The spherical sensor pointed downwards (with bulb mount up) while the cosine sensor pointed upwards. In an ideal illumination situation with diffuse light from all directions, the cosine sensor should always show lower readings than the spherical one. However, in a reactor the illumination units can shadow and variable ratios between direct and diffuse radiation can occur. Therefore, in some few instances where the cosine sensor showed higher values, this was taken as mean irradiance at 0.7 m.
The diffuse light attenuation coefficient (k) of a suspension is a measure of the energy removed from a fixed-length light beam by both scattering and absorption. To find the mean irradiance in the upper 0.7 m layer of the reactor we calculated values for 0.05 m depth intervals from 0.7 m depth upwards, using our self-obtained k (diffuse extinction coefficient) vs. cell number relation (n > 100), i.e.,
        k = 2.5406 E u l e r 1.94 8 c e l l   n o .
This formula is valid for ca. 24 μm diameter cells, and when cells were larger separate similar relations were applied. Furthermore, the same formula was used, by planimetric integration of irradiance vs. depth, to calculate irradiance at 0.05 m intervals to the bottom of the reactor (from the 0.7 m value) whereafter the mean irradiance for the whole reactor (volumes varied between ca. 40 and 300 m3) was computed. From these values the actual irradiance in the reactor (daylight + from LED above surface and underwater units) was calculated by applying Equation (1) to obtain k for the different observed cell concentrations as input in the reformulated diffuse extinction coefficient equation:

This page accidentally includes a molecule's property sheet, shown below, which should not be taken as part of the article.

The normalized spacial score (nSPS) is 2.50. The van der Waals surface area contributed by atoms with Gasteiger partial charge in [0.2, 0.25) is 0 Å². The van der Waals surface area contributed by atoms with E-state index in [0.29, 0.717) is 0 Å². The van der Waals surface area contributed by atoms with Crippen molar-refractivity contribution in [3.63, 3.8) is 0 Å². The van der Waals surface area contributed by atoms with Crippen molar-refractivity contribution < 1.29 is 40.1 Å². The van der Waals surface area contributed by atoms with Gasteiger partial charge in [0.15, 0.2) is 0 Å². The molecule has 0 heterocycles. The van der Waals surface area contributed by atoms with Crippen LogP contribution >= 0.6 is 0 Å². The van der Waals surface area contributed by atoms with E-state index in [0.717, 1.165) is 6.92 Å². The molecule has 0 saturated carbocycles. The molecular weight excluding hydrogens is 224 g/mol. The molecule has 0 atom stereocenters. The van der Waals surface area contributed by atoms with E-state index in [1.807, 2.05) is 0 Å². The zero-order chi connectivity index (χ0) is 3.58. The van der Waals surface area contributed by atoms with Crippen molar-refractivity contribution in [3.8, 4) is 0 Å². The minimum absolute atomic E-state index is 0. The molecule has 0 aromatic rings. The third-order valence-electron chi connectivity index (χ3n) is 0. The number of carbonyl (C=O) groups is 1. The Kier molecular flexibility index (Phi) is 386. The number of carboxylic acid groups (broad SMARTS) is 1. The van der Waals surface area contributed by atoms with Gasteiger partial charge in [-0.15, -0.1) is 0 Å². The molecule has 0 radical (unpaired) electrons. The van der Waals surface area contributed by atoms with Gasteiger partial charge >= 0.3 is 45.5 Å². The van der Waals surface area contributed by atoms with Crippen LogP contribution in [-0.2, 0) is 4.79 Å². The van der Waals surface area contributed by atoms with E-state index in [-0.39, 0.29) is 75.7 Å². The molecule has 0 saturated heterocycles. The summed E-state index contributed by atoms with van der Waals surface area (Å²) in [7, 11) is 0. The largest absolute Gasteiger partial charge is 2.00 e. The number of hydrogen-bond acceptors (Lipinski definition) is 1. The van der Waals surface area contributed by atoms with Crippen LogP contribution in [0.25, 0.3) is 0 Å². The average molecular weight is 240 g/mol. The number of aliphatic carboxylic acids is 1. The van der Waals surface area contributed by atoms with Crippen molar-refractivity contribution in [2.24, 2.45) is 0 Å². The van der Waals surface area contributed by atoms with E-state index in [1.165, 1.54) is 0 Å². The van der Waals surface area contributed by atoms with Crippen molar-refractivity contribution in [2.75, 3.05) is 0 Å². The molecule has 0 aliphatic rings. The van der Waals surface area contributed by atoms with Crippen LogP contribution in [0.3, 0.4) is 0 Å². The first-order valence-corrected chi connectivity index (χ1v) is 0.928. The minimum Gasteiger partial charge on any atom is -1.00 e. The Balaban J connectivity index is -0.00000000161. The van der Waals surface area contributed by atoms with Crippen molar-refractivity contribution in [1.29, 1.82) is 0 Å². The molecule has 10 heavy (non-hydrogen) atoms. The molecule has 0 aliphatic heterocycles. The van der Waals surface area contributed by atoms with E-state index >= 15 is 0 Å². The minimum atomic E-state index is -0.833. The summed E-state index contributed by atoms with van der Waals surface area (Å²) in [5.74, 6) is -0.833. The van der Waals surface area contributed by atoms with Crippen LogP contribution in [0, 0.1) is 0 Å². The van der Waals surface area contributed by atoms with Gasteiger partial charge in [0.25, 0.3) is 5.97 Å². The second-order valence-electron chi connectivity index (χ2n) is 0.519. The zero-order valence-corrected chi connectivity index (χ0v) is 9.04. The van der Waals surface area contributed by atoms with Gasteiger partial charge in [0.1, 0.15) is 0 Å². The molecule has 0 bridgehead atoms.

I 0 = I D / Euler k D
where ID is light at depth D (m) and I0 is irradiance under the surface.

2.4. Biomass Proxies, Growth Rates, Light Utilization and CO2 Uptake

The water content of the harvested algae-paste varied with drum filter and centrifuge systems used, as well as centrifugation time. We therefore applied computed biovolume and in vivo Chla fluorescence (FL) [55] as biomass proxies during the test production runs. Dry weight (60 °C 36 h) was tested occasionally and varied between 11% and 38% with an approximated mean of ca. 22%. Occasionally in vitro Chla was also measured. Cell counting was performed according to the Utermöhl [88] method with Leica and Zeiss inverted microscopes (400× magnification) on cells fixed with Lugol’s iodine solution [89] using Nunc 4 well 1.9 mL cultivation chambers. Settling time was minimum 2 h. Cell sizes (diameter, height) were normally measured on ca. 10 cells once each week. Biovolume was thereafter computed from measurements of cell size and number according to the method in Menden-Deuer and Lessard [64]. In vitro Chla was measured according to the Holm-Hansen and Riemann [90] method with ethanol as extractant. From this cell number/biovolume/FL/Chla ratios could be established. Growth rates were registered as doublings day−1 (μ) during two-to-three-day periods: